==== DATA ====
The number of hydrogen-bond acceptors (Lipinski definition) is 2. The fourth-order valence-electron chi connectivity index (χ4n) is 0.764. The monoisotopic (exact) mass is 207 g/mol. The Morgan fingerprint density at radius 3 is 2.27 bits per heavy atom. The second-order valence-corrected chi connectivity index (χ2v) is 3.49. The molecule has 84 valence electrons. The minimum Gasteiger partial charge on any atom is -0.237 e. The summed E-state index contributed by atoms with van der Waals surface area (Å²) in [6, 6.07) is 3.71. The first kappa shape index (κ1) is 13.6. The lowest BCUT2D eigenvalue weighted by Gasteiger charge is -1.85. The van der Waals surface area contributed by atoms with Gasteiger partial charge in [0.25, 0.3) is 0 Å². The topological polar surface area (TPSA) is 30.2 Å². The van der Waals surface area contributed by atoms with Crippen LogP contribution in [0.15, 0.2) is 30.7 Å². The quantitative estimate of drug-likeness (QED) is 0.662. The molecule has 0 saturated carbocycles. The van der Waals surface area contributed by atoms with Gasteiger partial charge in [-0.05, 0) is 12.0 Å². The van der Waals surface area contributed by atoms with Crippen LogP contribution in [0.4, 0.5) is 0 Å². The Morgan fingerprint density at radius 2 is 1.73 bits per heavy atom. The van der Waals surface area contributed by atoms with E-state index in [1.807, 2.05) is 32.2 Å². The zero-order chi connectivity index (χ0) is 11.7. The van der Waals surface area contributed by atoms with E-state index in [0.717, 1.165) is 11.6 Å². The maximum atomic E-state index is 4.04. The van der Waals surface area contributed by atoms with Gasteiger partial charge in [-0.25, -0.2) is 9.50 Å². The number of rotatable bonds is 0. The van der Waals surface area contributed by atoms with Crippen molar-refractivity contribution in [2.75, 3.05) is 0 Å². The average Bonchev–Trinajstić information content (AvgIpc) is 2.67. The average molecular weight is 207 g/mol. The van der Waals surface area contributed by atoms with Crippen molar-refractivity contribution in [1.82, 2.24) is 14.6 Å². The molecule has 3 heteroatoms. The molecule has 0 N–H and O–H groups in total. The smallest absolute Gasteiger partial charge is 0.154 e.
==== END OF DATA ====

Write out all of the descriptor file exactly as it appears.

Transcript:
The number of hydrogen-bond acceptors (Lipinski definition) is 2. The fourth-order valence-electron chi connectivity index (χ4n) is 0.764. The monoisotopic (exact) mass is 207 g/mol. The Morgan fingerprint density at radius 3 is 2.27 bits per heavy atom. The second-order valence-corrected chi connectivity index (χ2v) is 3.49. The molecule has 84 valence electrons. The minimum Gasteiger partial charge on any atom is -0.237 e. The summed E-state index contributed by atoms with van der Waals surface area (Å²) in [6, 6.07) is 3.71. The first kappa shape index (κ1) is 13.6. The lowest BCUT2D eigenvalue weighted by Gasteiger charge is -1.85. The van der Waals surface area contributed by atoms with Gasteiger partial charge in [0.25, 0.3) is 0 Å². The topological polar surface area (TPSA) is 30.2 Å². The van der Waals surface area contributed by atoms with Crippen LogP contribution in [0.15, 0.2) is 30.7 Å². The quantitative estimate of drug-likeness (QED) is 0.662. The molecule has 0 saturated carbocycles. The van der Waals surface area contributed by atoms with Gasteiger partial charge in [-0.05, 0) is 12.0 Å². The van der Waals surface area contributed by atoms with Crippen LogP contribution in [0.4, 0.5) is 0 Å². The Morgan fingerprint density at radius 2 is 1.73 bits per heavy atom. The van der Waals surface area contributed by atoms with E-state index in [1.807, 2.05) is 32.2 Å². The zero-order chi connectivity index (χ0) is 11.7. The van der Waals surface area contributed by atoms with E-state index in [0.717, 1.165) is 11.6 Å². The maximum atomic E-state index is 4.04. The van der Waals surface area contributed by atoms with Gasteiger partial charge in [-0.25, -0.2) is 9.50 Å². The number of rotatable bonds is 0. The van der Waals surface area contributed by atoms with Crippen molar-refractivity contribution in [2.75, 3.05) is 0 Å². The average Bonchev–Trinajstić information content (AvgIpc) is 2.67. The average molecular weight is 207 g/mol. The van der Waals surface area contributed by atoms with Crippen molar-refractivity contribution in [1.82, 2.24) is 14.6 Å². The molecule has 3 heteroatoms. The molecule has 0 N–H and O–H groups in total. The smallest absolute Gasteiger partial charge is 0.154 e.